In tribute to him, I humbly offer my just created piece "38 year old phone numbers of well known Punk musicians that were contacted for my punk book." Are the numbers still viable? Will I get sued?
My friend Amy D'Allessandro wed James Stolz in an outdoor ceremony with her National Show Horse Bella Nova as a vital part of the ceremony 9.5.15. Amy rode Nova from her nearby house to the park where the nuptials were held, and Nova was a very good girl throughout, despite racket from a nearby freeway and firefighting helicopters overhead. Below, Amy and Nova arriving at and during the ceremony.
"You may kiss the bride." (the happy couple ↓) "You may kiss the horse." (the groom's mother! →)
Amy D'Allessandro, now Amy Stolz was the film director of "The Making of Re-Licked" feature for the dvd that accompanies James Williamson's solo album Re-Licked, and also of the video shot in my photography studio of one of its songs "I Got A Right" (click LINK) starring volcanic singer Lisa Kekaula and acclaimed dancer Cleo Viper. James Stolz was the cinematographer for both as well.
Why no Fastfilm photos of Hendrix? I was too young to go see him without pre-arranged rides (L.A. did not and still has no reliable after hours public transportation.) Plus the one time I was supposed to see him live at the Shrine Auditorium's all ages show, my date showed up doing a wasted, face first pratfall into the doorstyle, emerging groggily to my parents intoning "We're going to see a hot ----!" We needless to say went nowhere and I was grounded (which merely translated to my sneaking out the second story by chimney-climbing down a 3-cornered eave when restless.) And we wouldn't have seen Hendrix that night anyway even without the pratfall: wasted date had gotten the night wrong any how.
I actually liked All Is By My Side. One has to approach it as a bio-flick with real rock and roll heart, not cast-in-cement accuracy, then it's a quite enjoyable account how the major guitar titan of the 1960s got his rags to riches start, which should remain of interest to any aspiring musician. Plus you get Waddy Wachtel going crazysickwild playing Hendrix' almost impossible combo of licks, feel and innovation.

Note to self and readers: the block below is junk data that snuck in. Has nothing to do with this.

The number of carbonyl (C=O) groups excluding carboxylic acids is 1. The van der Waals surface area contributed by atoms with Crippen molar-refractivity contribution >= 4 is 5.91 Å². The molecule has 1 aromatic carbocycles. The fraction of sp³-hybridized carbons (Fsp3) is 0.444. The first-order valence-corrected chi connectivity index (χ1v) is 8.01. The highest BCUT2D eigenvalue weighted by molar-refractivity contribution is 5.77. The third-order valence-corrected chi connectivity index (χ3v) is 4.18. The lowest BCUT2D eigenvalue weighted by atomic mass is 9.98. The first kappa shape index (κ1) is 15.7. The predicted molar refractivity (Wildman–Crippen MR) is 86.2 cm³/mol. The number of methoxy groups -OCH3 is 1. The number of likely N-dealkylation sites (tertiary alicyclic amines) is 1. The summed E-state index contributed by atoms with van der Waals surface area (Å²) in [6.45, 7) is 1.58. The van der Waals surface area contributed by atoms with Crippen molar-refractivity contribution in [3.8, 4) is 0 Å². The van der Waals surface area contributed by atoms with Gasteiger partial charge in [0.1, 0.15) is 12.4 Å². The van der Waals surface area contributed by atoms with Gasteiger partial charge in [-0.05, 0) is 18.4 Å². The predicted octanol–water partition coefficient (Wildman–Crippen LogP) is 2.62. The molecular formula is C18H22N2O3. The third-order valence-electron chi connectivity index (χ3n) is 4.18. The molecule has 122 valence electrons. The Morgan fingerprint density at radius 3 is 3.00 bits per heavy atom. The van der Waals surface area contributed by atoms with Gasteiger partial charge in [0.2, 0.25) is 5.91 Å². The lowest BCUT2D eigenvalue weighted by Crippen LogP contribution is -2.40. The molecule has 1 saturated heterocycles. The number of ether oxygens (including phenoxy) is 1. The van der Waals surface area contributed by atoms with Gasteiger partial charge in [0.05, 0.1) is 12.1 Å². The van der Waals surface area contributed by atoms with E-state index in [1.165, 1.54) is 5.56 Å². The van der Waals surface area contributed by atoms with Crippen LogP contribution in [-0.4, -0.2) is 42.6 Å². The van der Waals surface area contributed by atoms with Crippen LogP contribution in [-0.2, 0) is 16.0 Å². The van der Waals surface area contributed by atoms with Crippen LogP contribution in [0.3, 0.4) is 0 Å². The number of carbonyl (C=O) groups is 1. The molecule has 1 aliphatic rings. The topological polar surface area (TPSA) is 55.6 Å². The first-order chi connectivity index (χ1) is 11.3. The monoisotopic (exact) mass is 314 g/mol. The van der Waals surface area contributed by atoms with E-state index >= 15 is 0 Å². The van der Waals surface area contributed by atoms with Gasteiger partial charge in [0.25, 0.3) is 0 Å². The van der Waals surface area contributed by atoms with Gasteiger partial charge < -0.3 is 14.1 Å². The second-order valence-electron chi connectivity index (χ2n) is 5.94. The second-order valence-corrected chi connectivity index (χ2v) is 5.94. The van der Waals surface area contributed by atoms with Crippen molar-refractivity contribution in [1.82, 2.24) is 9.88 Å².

Below, here's my favorite scene in the film with God ("Eric Clapton is God" was a common graffito of the 1960s) sweating bullets backstage asking "is he really that fucking good?" Lastly, even if considered superannuated for the role, Andre 3000 gets Hendrix' persistent humor dead right; i.e., "Let's play the unreleased as yet song 'Sgt. Pepper' tonight!" and promptly doing so perfectly with 3 minutes' impromptu band rehearsal backstage. You never saw any photograph of Hendrix not smiling offstage unless specifically posed to do so. It was fun being that fucking good! video link:https://www.youtube.com/watch?v=yc_tuTxtCE4
We're watching the PBS biographical-series on Walt Disney currently being broadcast in the U.S. because, you must remember, as a visual artist Fantasiawas my Chuck Berry. I would not have gotten the above vintage shot of Ron Young in Little Caesar (LINK) without my recollection of the lighting in the "Night on Bald Mountain" sequence in that film. No one else there captured it.
Trivia/irony: Besides with Little Caesar, Ron currently sings with an all-soul/funk/Motown side project called The Blue-Eyed Devils. He still looks great in dramatic lighting two and a half decades later.
Trivia: my late father sang in the chorale featured at the end of this sequence.
in a series of tales told out of school, both literally and
figuratively, how my Swiss Cheese brain remembers such events which may
or may not be accurate at all. Preface: I attended a girls' private prep
school in the 1960s with a student body who often mimicked the